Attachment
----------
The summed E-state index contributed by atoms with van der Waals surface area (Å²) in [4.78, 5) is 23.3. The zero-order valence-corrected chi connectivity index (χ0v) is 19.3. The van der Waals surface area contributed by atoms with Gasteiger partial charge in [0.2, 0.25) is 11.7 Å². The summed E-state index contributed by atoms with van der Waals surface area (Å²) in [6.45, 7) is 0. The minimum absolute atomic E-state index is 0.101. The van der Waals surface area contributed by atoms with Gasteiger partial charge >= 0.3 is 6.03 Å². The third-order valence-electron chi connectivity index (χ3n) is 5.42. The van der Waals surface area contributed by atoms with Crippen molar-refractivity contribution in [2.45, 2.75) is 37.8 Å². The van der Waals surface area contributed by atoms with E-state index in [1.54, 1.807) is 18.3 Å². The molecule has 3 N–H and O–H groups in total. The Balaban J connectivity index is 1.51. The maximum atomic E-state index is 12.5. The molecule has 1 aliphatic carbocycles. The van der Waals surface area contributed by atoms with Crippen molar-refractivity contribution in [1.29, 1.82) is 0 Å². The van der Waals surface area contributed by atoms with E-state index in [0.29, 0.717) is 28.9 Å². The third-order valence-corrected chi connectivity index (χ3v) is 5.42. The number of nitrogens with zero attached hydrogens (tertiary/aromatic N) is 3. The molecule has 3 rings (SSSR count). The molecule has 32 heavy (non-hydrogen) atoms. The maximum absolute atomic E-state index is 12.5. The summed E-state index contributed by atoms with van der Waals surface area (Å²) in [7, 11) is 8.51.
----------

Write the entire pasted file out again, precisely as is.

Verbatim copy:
The summed E-state index contributed by atoms with van der Waals surface area (Å²) in [4.78, 5) is 23.3. The zero-order valence-corrected chi connectivity index (χ0v) is 19.3. The van der Waals surface area contributed by atoms with Gasteiger partial charge in [0.2, 0.25) is 11.7 Å². The summed E-state index contributed by atoms with van der Waals surface area (Å²) in [6.45, 7) is 0. The minimum absolute atomic E-state index is 0.101. The van der Waals surface area contributed by atoms with Gasteiger partial charge >= 0.3 is 6.03 Å². The third-order valence-electron chi connectivity index (χ3n) is 5.42. The van der Waals surface area contributed by atoms with Crippen molar-refractivity contribution in [2.45, 2.75) is 37.8 Å². The van der Waals surface area contributed by atoms with E-state index in [1.54, 1.807) is 18.3 Å². The molecule has 3 N–H and O–H groups in total. The Balaban J connectivity index is 1.51. The maximum atomic E-state index is 12.5. The molecule has 1 aliphatic carbocycles. The van der Waals surface area contributed by atoms with Crippen molar-refractivity contribution in [1.29, 1.82) is 0 Å². The van der Waals surface area contributed by atoms with E-state index in [0.29, 0.717) is 28.9 Å². The third-order valence-corrected chi connectivity index (χ3v) is 5.42. The number of nitrogens with zero attached hydrogens (tertiary/aromatic N) is 3. The molecule has 3 rings (SSSR count). The molecule has 32 heavy (non-hydrogen) atoms. The maximum absolute atomic E-state index is 12.5. The summed E-state index contributed by atoms with van der Waals surface area (Å²) in [7, 11) is 8.51.